Morse's political career ended over the gun bills he pushed through these chambers eight months ago. But he says he would do it all again.

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Law
6:15 pm
Mon December 9, 2013

L.A. Sheriff's Deputies Indicted On Corruption, Civil Rights Abuses

Originally published on Tue December 10, 2013 10:45 am

Transcript

MELISSA BLOCK, HOST:

In Los Angeles today, federal prosecutors announced charges of corruption and civil rights abuses inside the nation's largest jail system. The indictments came against 18 current and former deputies of the LA Sheriff's Department. NPR's Kirk Siegler has details from outside the federal building in downtown Los Angeles.

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Around the Nation
5:37 pm
Wed December 4, 2013

Pipeline On Wheels: Trains Are Winning Big Off U.S. Oil

A train leaves the Rangeland Energy company's crude oil loading terminal near Epping, N.D. So far this year, 60 percent of all oil produced in North Dakota left the state by rail. One economist says there aren't enough oil tankers to fill the demand.
AP

Originally published on Wed December 4, 2013 9:28 pm

The oil boom in the United States is creating another boom — for the railroad industry.

So far this year, in North Dakota alone, 140 million barrels of oil have left on trains. Shipments of crude oil by rail are up almost 50 percent over last year — and this upward trend is expected to continue.

A visit to the world-famous Tehachapi Loop, part of a winding mountain pass in Southern California, demonstrates the scale and reach of the oil boom in the middle of the country. As a train full of oil tanker cars rumbles past, it's hard not to think of it as a pipeline on wheels.

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Around the Nation
2:54 am
Tue November 12, 2013

Philippine Ex-Pats In Calif. Contribute To Typhoon Relief

Many Filipinos living in the United States are frantically trying to get in touch with loved ones in some of the areas hardest hit by the typhoon. California, with about a million Filipino immigrants, is the center for a large fundraising effort.

Los Angeles is home to one of the largest concentrations of Filipino immigrants in the U.S. Many across this city are glued to the local Asian TV stations' nightly news broadcasts. Some are turning their worry and stress into action, pounding the pavement to raise money for typhoon victims.

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Around the Nation
4:47 am
Fri November 8, 2013

Should TSA Agents Have Broader Law Enforcement Powers?

Originally published on Fri November 8, 2013 10:17 am

Transcript

RENEE MONTAGNE, HOST:

Airports around the country will hold a moment of silence this morning to honor Gerardo Hernandez. He was the TSA officer killed a week ago today at Los Angeles International Airport. That shooting is renewing debate over airport security and the role of the TSA. NPR's Kirk Siegler reports.

KIRK SIEGLER, BYLINE: Security at major airports is a web of moving parts, and a tangle of bureaucracies and jurisdictions.

(SOUNDBITE OF CAR HORN HONKING)

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Code Switch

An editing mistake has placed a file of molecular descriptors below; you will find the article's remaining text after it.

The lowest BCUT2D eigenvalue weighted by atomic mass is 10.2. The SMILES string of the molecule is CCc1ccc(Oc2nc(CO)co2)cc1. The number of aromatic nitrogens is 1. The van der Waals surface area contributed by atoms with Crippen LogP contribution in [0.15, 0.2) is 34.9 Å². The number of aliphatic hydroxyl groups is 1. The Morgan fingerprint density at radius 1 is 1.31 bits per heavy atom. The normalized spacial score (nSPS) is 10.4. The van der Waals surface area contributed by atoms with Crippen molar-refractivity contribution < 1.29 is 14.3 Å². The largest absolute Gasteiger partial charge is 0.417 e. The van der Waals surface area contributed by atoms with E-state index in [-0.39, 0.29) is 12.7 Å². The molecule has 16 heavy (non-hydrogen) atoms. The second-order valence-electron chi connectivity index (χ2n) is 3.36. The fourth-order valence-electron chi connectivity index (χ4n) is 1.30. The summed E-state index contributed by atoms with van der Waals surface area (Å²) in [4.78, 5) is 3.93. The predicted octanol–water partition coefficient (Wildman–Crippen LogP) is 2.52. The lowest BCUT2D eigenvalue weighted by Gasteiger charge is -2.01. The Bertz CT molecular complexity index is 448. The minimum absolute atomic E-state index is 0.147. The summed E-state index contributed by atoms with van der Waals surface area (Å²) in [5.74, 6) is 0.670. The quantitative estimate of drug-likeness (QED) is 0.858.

4:31 pm
Mon November 4, 2013

New Mayor Asks Compton: What Can Brown Do For You?

Mayor Aja Brown of Compton, Calif., has big plans to turn the city around.
Kirk Siegler NPR

Originally published on Mon November 4, 2013 7:42 pm

Aja Brown made history this past summer when she became the youngest mayor in the history of Compton, Calif. There is a lot of buzz there around the charismatic 31-year-old.

The city of about 100,000 people just south of Los Angeles has long struggled with gangs and street violence. But it wasn't always that way. Compton flourished in the '50s and '60s, when its factory jobs were a beacon for African-Americans fleeing the South.

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Around the Nation
5:51 pm
Fri November 1, 2013

Gunman Opens Fire At Los Angeles International Airport

Originally published on Fri November 1, 2013 6:49 pm

A lone gunman opened fire Friday at Los Angeles International Airport, police say. Police fired on the alleged shooter, who is now in police custody. The attack left one TSA officer dead and at least seven people needing medical treatment (including the shooter), officials said. The shooting forced the evacuation of a terminal and more than 45 flights into and out of LAX have been cancelled.

Around the Nation
3:22 am
Fri October 18, 2013

In Flooded Colorado, Immigrants' Livelihoods Washed Away

The Eastwood Village mobile home park in Evans was wiped out in September's floods.
Kirk Siegler NPR

Originally published on Fri October 18, 2013 1:15 pm

In flood-ravaged Colorado, much of the recovery has focused on rebuilding roads and bridges to mountain towns cut off by last month's floods. But take a drive east to the state's rolling plains, and a whole new set of staggering problems unfolds in farm country.

Living In Limbo

A woman named Claudia, who doesn't want to use her last name because of her immigration status, is sitting on a couch in the lobby of a shabby hotel in Greeley, about an hour's drive northeast of Denver.

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The Salt
6:07 am
Sat October 12, 2013

Women, The 'First Brewers,' Lean Into Craft Beer-Making

Meg Gill is the president and co-founder of Golden Road Brewing in Los Angeles. Her brewery is favored to win awards at the Great American Beer Festival.
Melissa Kuypers NPR

Originally published on Sat October 12, 2013 10:09 am

Thousands of beer aficionados are in Denver this weekend for the Great American Beer Festival. Some 600 breweries from around the country are represented at the marquee event for the craft-brewing industry.

And while this annual competition has long been male-dominated, that's starting to change.